Fact: Reedies, for the most part, are socially… special. A more than a little awkward, really absorbed with school, and part of a community that is unique in every way. Another fact: Reed is small enough that you recognize everyone you see when walking from commons to Vollum, to the point that you may not feel completely uncomfortable throwing some semblance of a smile at the people may not know very well.
University of Paris IV is not so. With tens of thousands of students, you rarely bump into familiar faces, not to mention smile at them. This mentality seemed to me to be characteristic of Parisians in general—a city wherein people value anonymity and privacy, have places to go and people to see, and don’t feel inclined to smile at you on the metro as you bustle your way through the crowd. A city where winter means black peacoats and thick gray scarves, and wearing bright colors clearly indicates a non-Parisian origin.
So, it was much to my surprise this last week when the sky was finally blue, and my daily Google Weather check showed about 50 degrees. Even more surprising was the smiles as I walked down the street, the sudden extreme politeness of the bakers at my neighborhood patisserie, and the general brightening of the City of Lights.
It seems the Paris had been suffering from a citywide case of SAD, and I was the only one who didn’t get the memo. The sky is gray? So what? I’m from Portland, and consider that grayish glare to be enough of a sad excuse of sunshine to last me through the colder months. How lovely it is when the sun is shining!
On a side note, yes, I know it hit 70 a few weeks in your neck of the woods. Don’t rub it in.
However, midterms are upon me, and I’m stuck in the dim library at Centre Championnet. I must mention that, much to my amazement and confusion, the library closes at 7pm. When they asked me to leave at 6:50pm, I thought they were joking. It also must be said that it takes 45 minutes to get there, and it’s not that well stocked. I never thought I’d actually find myself wanting to be in the Hauser Fun Dome, but I’ve been missing it so. Where are the big windows? Where are the comfy chairs? The stuffed animals? The stim table? What’s going on here? Isn’t this a socialist country? Where’s my free bookmark? Why is there no conversational graffiti on the bathroom walls to distract me from my paper?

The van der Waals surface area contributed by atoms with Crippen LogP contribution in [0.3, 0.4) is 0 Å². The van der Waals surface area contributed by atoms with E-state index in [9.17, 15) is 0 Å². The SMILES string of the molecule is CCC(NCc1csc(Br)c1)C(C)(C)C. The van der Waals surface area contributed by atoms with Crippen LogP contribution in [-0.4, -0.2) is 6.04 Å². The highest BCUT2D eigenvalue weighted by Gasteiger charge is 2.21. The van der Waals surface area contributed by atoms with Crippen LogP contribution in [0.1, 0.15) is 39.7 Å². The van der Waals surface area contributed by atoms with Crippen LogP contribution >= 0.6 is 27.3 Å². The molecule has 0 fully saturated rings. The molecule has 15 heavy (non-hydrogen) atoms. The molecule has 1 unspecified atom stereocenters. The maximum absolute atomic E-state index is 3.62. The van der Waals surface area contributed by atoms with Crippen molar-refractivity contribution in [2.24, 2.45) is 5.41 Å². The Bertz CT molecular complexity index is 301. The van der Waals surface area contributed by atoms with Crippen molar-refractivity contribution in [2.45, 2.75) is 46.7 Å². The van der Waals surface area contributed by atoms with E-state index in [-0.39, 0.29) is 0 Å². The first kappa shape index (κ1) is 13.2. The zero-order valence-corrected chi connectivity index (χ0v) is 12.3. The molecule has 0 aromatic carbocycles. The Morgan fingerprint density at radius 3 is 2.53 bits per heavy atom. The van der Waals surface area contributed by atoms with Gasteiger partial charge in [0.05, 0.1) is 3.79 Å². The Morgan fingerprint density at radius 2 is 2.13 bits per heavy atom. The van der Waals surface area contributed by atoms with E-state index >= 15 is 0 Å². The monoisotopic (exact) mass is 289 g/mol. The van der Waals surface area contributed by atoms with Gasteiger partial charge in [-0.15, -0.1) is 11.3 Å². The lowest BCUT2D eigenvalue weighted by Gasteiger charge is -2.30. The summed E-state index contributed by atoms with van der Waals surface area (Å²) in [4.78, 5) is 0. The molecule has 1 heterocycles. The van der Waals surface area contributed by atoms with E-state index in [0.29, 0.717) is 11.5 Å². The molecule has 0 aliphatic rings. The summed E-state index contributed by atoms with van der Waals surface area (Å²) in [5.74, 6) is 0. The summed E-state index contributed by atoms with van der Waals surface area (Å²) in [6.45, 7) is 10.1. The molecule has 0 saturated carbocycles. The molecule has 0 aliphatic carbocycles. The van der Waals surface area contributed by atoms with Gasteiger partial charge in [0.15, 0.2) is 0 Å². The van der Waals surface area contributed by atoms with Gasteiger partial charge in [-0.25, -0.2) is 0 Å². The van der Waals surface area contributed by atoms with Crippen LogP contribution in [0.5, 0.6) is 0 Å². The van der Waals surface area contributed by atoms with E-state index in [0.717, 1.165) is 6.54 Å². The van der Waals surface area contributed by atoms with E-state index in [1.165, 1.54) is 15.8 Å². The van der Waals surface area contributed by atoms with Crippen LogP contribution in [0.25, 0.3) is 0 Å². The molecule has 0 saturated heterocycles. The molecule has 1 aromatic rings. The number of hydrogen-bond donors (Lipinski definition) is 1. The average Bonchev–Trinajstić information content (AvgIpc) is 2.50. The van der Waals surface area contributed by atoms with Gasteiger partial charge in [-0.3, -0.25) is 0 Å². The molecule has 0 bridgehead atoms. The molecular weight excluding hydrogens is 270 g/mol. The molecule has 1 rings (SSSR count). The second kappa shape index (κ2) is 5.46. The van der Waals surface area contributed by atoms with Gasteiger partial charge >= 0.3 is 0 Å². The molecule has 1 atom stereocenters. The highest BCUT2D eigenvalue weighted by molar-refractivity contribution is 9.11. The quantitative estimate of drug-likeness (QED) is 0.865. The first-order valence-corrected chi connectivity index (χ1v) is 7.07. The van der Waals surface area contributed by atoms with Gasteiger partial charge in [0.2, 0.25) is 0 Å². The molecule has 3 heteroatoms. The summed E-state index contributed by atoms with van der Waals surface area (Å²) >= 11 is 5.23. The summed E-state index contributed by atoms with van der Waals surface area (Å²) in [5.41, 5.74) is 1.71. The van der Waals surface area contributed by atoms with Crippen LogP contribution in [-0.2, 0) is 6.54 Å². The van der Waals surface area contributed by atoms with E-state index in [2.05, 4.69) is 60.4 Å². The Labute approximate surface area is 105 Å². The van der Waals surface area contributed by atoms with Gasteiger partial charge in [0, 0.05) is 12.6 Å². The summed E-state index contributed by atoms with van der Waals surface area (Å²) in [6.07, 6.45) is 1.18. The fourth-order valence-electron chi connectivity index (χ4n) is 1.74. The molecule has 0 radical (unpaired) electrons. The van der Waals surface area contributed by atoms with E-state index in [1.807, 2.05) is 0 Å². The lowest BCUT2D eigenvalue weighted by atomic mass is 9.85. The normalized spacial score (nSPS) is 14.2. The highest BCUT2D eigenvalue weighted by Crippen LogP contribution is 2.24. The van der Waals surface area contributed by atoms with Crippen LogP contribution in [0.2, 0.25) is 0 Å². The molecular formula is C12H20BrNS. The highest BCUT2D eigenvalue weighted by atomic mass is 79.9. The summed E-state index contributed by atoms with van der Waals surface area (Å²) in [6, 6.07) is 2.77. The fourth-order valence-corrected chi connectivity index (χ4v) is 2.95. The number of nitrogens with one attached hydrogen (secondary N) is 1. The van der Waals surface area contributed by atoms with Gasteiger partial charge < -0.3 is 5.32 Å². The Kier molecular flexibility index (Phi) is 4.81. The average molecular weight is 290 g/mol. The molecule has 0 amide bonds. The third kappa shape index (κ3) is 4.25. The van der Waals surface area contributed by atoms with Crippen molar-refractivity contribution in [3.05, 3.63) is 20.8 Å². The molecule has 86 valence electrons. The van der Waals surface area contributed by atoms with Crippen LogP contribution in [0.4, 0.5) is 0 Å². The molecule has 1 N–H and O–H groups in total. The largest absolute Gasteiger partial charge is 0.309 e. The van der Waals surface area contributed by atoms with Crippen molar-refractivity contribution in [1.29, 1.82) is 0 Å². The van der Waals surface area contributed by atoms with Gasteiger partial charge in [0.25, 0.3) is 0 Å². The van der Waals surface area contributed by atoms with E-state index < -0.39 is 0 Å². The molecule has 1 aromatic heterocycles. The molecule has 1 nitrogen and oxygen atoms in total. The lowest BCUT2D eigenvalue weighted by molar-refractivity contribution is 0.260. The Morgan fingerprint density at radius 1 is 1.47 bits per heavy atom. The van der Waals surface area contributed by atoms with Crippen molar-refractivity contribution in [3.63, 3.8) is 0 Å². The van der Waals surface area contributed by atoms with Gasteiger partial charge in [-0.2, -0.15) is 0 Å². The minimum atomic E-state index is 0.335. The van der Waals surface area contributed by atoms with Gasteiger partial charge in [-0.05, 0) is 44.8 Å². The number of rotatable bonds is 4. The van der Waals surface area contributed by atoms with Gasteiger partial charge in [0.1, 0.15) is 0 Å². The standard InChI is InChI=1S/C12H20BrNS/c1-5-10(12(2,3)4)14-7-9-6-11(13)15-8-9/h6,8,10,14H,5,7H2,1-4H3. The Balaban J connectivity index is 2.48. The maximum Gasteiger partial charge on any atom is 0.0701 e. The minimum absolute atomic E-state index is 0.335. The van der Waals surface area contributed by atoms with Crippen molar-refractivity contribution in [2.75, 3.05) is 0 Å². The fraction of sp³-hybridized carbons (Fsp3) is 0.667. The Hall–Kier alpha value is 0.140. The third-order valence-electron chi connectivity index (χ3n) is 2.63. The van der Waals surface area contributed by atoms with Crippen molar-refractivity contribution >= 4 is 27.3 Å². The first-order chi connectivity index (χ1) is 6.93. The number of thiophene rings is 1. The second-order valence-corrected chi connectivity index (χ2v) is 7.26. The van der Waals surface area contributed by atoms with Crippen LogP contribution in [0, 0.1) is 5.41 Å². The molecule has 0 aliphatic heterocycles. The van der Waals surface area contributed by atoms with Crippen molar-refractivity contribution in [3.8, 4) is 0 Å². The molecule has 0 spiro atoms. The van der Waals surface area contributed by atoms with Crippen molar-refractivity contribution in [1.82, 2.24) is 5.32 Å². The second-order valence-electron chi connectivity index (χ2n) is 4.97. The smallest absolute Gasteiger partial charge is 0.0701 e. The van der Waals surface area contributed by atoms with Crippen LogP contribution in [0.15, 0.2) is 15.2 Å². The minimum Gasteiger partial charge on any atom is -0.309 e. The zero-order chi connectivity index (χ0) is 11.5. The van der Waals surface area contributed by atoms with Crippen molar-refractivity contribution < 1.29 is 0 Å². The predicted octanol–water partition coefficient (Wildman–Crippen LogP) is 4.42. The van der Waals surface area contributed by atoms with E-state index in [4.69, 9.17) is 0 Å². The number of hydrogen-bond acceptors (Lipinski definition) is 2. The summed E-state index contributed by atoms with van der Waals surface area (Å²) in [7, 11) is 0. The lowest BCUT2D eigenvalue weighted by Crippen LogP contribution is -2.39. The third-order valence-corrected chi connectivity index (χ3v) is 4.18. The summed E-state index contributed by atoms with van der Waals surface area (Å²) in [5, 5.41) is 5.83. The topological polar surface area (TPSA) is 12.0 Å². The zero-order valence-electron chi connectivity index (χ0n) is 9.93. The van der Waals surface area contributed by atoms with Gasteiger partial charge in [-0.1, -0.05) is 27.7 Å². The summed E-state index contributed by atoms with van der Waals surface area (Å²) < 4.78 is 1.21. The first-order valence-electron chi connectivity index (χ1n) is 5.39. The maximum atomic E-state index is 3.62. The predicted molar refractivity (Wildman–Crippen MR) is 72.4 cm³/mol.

When I posed said questions to my fellow study abroad student study-buddy from Baylor, she was shocked. I saw her eyes expand with envy and amazement when I mentioned the hourly ‘Eye of the Tiger’ session during reading week. Her reaction reminded me, once again, that Reed is, well, special. In every possible use of the term.
I guess my point is that I’m missing Reed in an academic sense as much as a communal sense. Well, maybe not quite as much. Our ReedFamily needs to be stronger than ever right now, and I know we’ll get through these tests and trials with grace, strength, and dignity if we only remember that we absolutely are a family, and as I said, a unique community with unique needs and issues, and thusly, unique solutions. We are the only ones that can solve our problems, probably due to that slightly socially inept, mildly awkward, but always well-intentioned and loving characteristic that holds our community together. This anima, along with a respect of our ever-beloved Honor Principle, is what we need to come out on the other end strong, and luckily, these are things that I know we have in spades. Live well. Love Reed.